A recent rating conducted by the Madrid-based Access Info Europe (AIE) and the Centre for Law and Democracy (CLD), based in Halifax, Canada, shows that there is substantial increase in the number and quality of Right to Information (RTI) laws around the world. It also stresses that there is vast room for improvement.
The report notes that: “The past twenty years have seen the number of RTI laws globally multiply by more than five times, from just 18 in 1993 to 95 today.” The report added that “The RTI Rating also shows that the quality of RTI laws has improved fairly dramatically and consistently over those same twenty years.”
The report entitled ‘RTI Rating Data Analysis Series: Overview of Results and Trends’ was released on September 28, 2013 in commemoration of this year’s International Right to Know Day.
According to AIE and CLD, the “RTI Rating is a set of best practice standards, resulting in a stringent assessment of legal frameworks based on the highest international and comparative standards.”
All the 95 countries in the world with national Right to Information laws were assessed in the rating. The RTI Rating measured only the legal framework but did not measure the quality of implementation.
The RTI Rating methodology is designed to provide an overall numerical assessment of how well a country scores out of a maximum of 150 points in terms of giving legal effect to the right to information.
According to AIE and CLD, at the heart of the RTI Rating methodology are 61 indicators drawn from international standards developed by UN and regional human rights bodies, supplemented by a comparative study of numerous right to information laws from around the world.
For each of the 61 Indicators, countries are scored within a set range of scores, in most cases 0 to 2, depending on how well the legal framework delivers the Indicator. The indicators are grouped into seven main categories for detailed assessment of the legal framework’s specific strengths and weaknesses in seven thematic areas.
The seven scoring categories under which the indicators have been developed are: Right of Access, Scope, Requesting Procedures, Exceptions and Refusals, Appeals, Sanctions and Protections, and Promotional Measures.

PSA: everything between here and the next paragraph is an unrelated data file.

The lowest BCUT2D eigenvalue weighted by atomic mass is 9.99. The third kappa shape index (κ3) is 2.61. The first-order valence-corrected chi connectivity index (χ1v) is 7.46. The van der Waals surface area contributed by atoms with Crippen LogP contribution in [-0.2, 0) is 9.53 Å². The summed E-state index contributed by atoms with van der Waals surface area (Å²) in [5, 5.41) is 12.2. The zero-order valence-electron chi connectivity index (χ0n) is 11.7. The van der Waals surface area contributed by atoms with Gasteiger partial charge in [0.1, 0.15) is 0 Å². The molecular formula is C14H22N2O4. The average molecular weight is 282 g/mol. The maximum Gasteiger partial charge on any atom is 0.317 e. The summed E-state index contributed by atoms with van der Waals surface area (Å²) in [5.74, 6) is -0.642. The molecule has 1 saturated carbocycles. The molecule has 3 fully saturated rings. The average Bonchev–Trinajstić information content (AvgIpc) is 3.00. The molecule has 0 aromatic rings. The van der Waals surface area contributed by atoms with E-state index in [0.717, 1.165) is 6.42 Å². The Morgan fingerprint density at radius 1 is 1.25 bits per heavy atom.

The report finds that the strongest area of achievement is the scope of the RTI laws, with an average score of over 77 percent of the possible maximum. It also found that the worst performer was the area of Sanctions and Protections, with just over 33 percent of the possible maximum. The other categories all scored relatively close, mainly in the 50 to 60 percent range.
The report says the rate of adoption of new RTI laws was slow and relatively steady between 1980 and 1998, after which it increased dramatically till the present day.
The rating observed that Eastern and Central Europe began its journey towards RTI around 1995, and moved rapidly and comprehensively towards almost total coverage within just ten years. It added that both Latin America and the Caribbean as well as Africa actually started adopting RTI laws about five years after Eastern and Central Europe and Asia.
Sadly, the report says for Africa, “there is a degree of residual scepticism about this issue” in some countries including Ghana, Kenya, Mali and Zambia, which have seen long‐standing campaigns and even governmental promises to adopt laws but which have not come to fruition.
It noted that the Arab World’s RTI laws came with the Arab Spring, despite the fact that, prior to that, the region was almost entirely dominated by non‐democratic States.
The report stated that the strength of RTI laws improved both dramatically and consistently over time, rising from a low average of 78 points in 1985 to a high of 91 in 2013. This ‘significant progression’ it attributed to the continuously evolving standard of the right to information both internationally and in terms of better comparative practice.
It said: “Laws that were drafted more recently have had the advantages of learning from the mistakes or failures of laws that were written earlier and of being able to reference clear international standards in this area.”
The report added that the increasing quality of laws was also attributable to the emergence of increasingly powerful civil society networks and international community advocacy in favour of strong RTI laws since 1995. The situation, it said, facilitated the sharing of information about better practice and international standards, and also created pressure for positive law reform.
The report said a pattern emerged with a preponderance of new and emerging democracies among the top scoring countries, and the concomitant clustering of older and better‐established democracies being at the bottom.
More specifically, the report shows that of the top 21 countries, only one is from Western Europe, eight are from East and Central Europe, five from Latin America and the Caribbean, three each from Africa and Asia and one from the Middle East.
The report notes that improvement in average quality of RTI laws can come both through the adoption of strong new laws and through the improvement of existing laws. The weak performance of developed countries on the other hand, it said, indicates strong potential for improvement in the latter area, although there are unfortunately few concrete indications that this is likely to happen in practice.
Click the link to download a copy of RTI Rating Data Analysis